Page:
The Power of Art and Things to Come

A profile of artist Patrick Brown

By Kit-Bacon Gressitt

Artist Patrick Brown

Girl in Blue

Artist Patrick Brown is a fairly quiet man—perhaps a bit shy—with a cute laugh, a slight Southern accent, and a gentle sadness that sometimes shades his eyes. It’s a companionable sorrow, though. It reaches into his paintings and says, “It might hurt, but it’s OK to look; you know me.” And while there’s no recognized treatment for his particular sorrow, it is treatment of another sort that brought Patrick to California almost four years ago, from Nashville, Tennessee.

Before he left, he had been seriously ill, Patrick explains over a late breakfast at Swami’s in Escondido. He’d had to sell his home to pay medical bills, and the prospect of Obamacare had forecast relief. But, like many red states, Tennessee rejected the expansion of Medicaid, abandoning Patrick to the middle of the legendary—and life-threatening—healthcare doughnut hole.

“My doctor said that either I had to come up with $2,000 per month or find a place that provided care to people with AIDS.”

So it was, with brushes and canvas and AIDS diagnosis in hand, that Patrick left behind friends and family—including two estranged sons—to obtain healthcare in California, to start a new life, to recover.

Artist Patrick Brown

A Few Good Men

He found a place to live in Escondido, set up a new studio, and showed his art in regional galleries. He was accepted into juried shows, sold a bit of work, and launched a new series of paintings, Sins of the Father—to process his fractured relationships? It was confusing: He’d come out to his sons well before before his diagnosis; it was only after learning he had AIDS that they rejected him.

“They won’t even tell me why they don’t want me to be a part of their lives,” he says, looks down at his blueberry pancakes, pauses for the moment to pass. “It’s better here, but there’s still so much stigma attached to HIV and AIDS.”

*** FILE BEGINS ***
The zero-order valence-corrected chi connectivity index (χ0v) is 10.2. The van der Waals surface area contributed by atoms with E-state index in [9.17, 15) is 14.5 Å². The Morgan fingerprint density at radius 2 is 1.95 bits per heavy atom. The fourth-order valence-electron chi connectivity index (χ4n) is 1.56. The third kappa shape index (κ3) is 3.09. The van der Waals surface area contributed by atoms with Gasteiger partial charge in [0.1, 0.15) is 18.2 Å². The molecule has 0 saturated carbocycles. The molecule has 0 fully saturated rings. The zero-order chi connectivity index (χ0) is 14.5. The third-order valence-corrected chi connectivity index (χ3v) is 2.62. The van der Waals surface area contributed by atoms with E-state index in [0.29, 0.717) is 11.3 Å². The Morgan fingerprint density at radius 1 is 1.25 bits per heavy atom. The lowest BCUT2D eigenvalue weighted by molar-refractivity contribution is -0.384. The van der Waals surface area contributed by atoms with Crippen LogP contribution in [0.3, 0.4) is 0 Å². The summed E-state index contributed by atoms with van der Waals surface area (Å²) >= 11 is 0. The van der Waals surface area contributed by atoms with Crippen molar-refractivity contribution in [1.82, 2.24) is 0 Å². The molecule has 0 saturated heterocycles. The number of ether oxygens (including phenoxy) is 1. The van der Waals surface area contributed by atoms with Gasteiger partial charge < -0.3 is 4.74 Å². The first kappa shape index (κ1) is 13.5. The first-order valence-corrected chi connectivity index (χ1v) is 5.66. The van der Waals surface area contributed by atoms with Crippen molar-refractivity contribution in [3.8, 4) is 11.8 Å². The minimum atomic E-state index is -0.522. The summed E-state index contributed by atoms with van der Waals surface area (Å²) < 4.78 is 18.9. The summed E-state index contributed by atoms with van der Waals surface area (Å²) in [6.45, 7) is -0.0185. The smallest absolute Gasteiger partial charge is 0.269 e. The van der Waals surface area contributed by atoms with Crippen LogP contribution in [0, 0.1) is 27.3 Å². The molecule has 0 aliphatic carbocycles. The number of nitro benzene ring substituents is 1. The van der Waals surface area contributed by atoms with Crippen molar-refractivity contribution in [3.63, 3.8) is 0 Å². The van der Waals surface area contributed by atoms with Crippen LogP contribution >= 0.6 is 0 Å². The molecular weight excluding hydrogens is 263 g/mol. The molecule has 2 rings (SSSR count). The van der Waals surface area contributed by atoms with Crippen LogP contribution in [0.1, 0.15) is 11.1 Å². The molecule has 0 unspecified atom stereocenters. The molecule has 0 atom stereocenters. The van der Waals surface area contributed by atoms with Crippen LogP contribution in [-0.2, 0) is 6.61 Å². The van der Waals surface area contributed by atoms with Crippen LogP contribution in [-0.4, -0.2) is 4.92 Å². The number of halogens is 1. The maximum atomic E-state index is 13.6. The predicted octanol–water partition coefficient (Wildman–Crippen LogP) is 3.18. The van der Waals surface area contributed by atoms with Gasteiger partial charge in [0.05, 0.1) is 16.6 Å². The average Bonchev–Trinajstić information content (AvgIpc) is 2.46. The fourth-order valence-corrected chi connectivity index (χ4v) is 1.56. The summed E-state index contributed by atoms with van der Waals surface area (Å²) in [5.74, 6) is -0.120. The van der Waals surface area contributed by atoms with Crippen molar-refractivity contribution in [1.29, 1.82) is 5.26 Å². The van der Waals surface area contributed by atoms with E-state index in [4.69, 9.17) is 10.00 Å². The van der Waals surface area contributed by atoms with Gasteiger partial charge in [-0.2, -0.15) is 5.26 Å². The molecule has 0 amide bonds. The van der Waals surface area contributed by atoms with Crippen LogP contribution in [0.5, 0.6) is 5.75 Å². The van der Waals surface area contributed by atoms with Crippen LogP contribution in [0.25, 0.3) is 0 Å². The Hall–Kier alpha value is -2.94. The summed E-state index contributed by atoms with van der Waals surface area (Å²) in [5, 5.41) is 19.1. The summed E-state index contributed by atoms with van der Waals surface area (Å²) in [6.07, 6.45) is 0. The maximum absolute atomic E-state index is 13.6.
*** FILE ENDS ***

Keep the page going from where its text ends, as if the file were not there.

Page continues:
And now, since the presidential election, there’s so much uncertainty and concern, enough to draw even the most introspective artist outward.

Artist Patrick Brown

Memphis 1968

“Sins of the Father started out as a small personal series directly related to the conflict between my sons and me. It turned into a much larger one, to express other people’s family tensions, and then it evolved into what was happening politically—dark subject matter. The first of the newer ones, when the protests with the Black Lives Matter were more prominent in the news media, were ‘Memphis 1968’ and another one titled ‘Protest.’ And then this whole thing with Trump—that he actually won—and the controversies with the manipulation by Russia and the nuclear thing; that brought on my dead-on political paintings.”

It also brought on the more radical activist, harbored since Patrick’s youth, and a new series of paintings, War Dogs.

“It’s inspired by all of the turmoil against the LGBT community, the Hispanic community, women, what’s happening with youth, with bullying and suicide, with religious differences. And who knows what we’re in for the next four years. There are so many people in the world right now living in fear because of the election, the talk of war. We’ve unleashed a man that is giving people permission to discriminate and bully. It’s sad.”

But is there hope? Beyond the sorrow and fear, is there something better to come?

Artist Patrick Brown

War Dogs #2

“There may be some hope, but it’s going to take a really big commitment from a lot of people. I don’t know if they have it in them right now. There are some, but you’ve got to mobilize people to take this thing on. That’s what brought on all the stuff with the Vietnam War and Martin Luther King and Black Lives Matter. People were arrested and got back out there. Right now, so many people have been empowered on the negative side, it’s going to take a lot of effort to counter that.”

He pauses again, takes a breath, comes to a conclusion.

“So, yes, my paintings are definitely addressing political things now. Art is a vehicle to make my statement known, my protest. Art’s been a medium of protest for so many for so long—Goya, Picasso, Diego Rivera—it’s a tool. It may not be the best thing to create sales, but it’s important to me to get the message out. It’s not all pretty pictures. I’m going for something that’s making a statement in the best way that I know how. I can’t worry about what other people are going to think about my paintings. One of the greatest things an artist can do is give up painting what they think everyone will like and start painting from the heart. It’s a choice and a responsibility for me.”


Patrick Brown is one of four featured artists in the 4•Up Exhibit at The Studio Door in North Park.

Exhibition dates: January 20 to 29, 2017
Opening reception: Saturday, January 21, from 6 to 8 p.m.
Address: 3050 30th Street, San Diego

Patrick Brown
was born in East Saint Louis, Illinois in 1953. His education focused on painting at the University of Memphis, Hendrix College and Jefferson College.